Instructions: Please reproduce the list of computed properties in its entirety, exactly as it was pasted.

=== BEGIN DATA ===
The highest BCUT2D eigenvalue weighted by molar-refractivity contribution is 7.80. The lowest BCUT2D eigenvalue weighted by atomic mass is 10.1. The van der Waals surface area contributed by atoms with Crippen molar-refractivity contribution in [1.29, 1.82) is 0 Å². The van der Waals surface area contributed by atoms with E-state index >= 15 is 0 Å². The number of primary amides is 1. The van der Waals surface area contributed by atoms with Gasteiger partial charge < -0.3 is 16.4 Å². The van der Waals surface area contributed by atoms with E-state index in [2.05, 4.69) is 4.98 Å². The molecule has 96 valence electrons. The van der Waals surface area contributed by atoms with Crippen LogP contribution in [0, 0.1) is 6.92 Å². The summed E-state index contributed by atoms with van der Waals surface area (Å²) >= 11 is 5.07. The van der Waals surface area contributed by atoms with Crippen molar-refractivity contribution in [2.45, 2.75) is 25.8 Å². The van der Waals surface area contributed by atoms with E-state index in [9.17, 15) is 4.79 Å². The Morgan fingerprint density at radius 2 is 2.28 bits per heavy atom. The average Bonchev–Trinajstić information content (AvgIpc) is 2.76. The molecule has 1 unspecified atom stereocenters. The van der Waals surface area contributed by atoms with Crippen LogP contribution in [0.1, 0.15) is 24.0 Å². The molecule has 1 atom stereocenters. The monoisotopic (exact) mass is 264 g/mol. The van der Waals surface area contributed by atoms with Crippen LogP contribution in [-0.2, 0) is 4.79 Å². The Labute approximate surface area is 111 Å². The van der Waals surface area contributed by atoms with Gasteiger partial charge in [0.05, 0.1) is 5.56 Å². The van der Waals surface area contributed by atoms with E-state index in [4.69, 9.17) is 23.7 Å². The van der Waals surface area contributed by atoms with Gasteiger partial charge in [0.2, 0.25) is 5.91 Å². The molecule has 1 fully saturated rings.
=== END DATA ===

The highest BCUT2D eigenvalue weighted by molar-refractivity contribution is 7.80. The lowest BCUT2D eigenvalue weighted by atomic mass is 10.1. The van der Waals surface area contributed by atoms with Crippen molar-refractivity contribution in [1.29, 1.82) is 0 Å². The van der Waals surface area contributed by atoms with E-state index >= 15 is 0 Å². The number of primary amides is 1. The van der Waals surface area contributed by atoms with Gasteiger partial charge < -0.3 is 16.4 Å². The van der Waals surface area contributed by atoms with E-state index in [2.05, 4.69) is 4.98 Å². The molecule has 96 valence electrons. The van der Waals surface area contributed by atoms with Crippen LogP contribution in [0, 0.1) is 6.92 Å². The summed E-state index contributed by atoms with van der Waals surface area (Å²) >= 11 is 5.07. The van der Waals surface area contributed by atoms with Crippen molar-refractivity contribution in [2.45, 2.75) is 25.8 Å². The van der Waals surface area contributed by atoms with E-state index in [9.17, 15) is 4.79 Å². The Morgan fingerprint density at radius 2 is 2.28 bits per heavy atom. The average Bonchev–Trinajstić information content (AvgIpc) is 2.76. The molecule has 1 unspecified atom stereocenters. The van der Waals surface area contributed by atoms with Crippen LogP contribution in [0.1, 0.15) is 24.0 Å². The molecule has 1 atom stereocenters. The monoisotopic (exact) mass is 264 g/mol. The van der Waals surface area contributed by atoms with Crippen LogP contribution in [-0.2, 0) is 4.79 Å². The Labute approximate surface area is 111 Å². The van der Waals surface area contributed by atoms with Gasteiger partial charge in [0.05, 0.1) is 5.56 Å². The van der Waals surface area contributed by atoms with E-state index in [4.69, 9.17) is 23.7 Å². The van der Waals surface area contributed by atoms with Gasteiger partial charge in [0.2, 0.25) is 5.91 Å². The molecule has 1 fully saturated rings.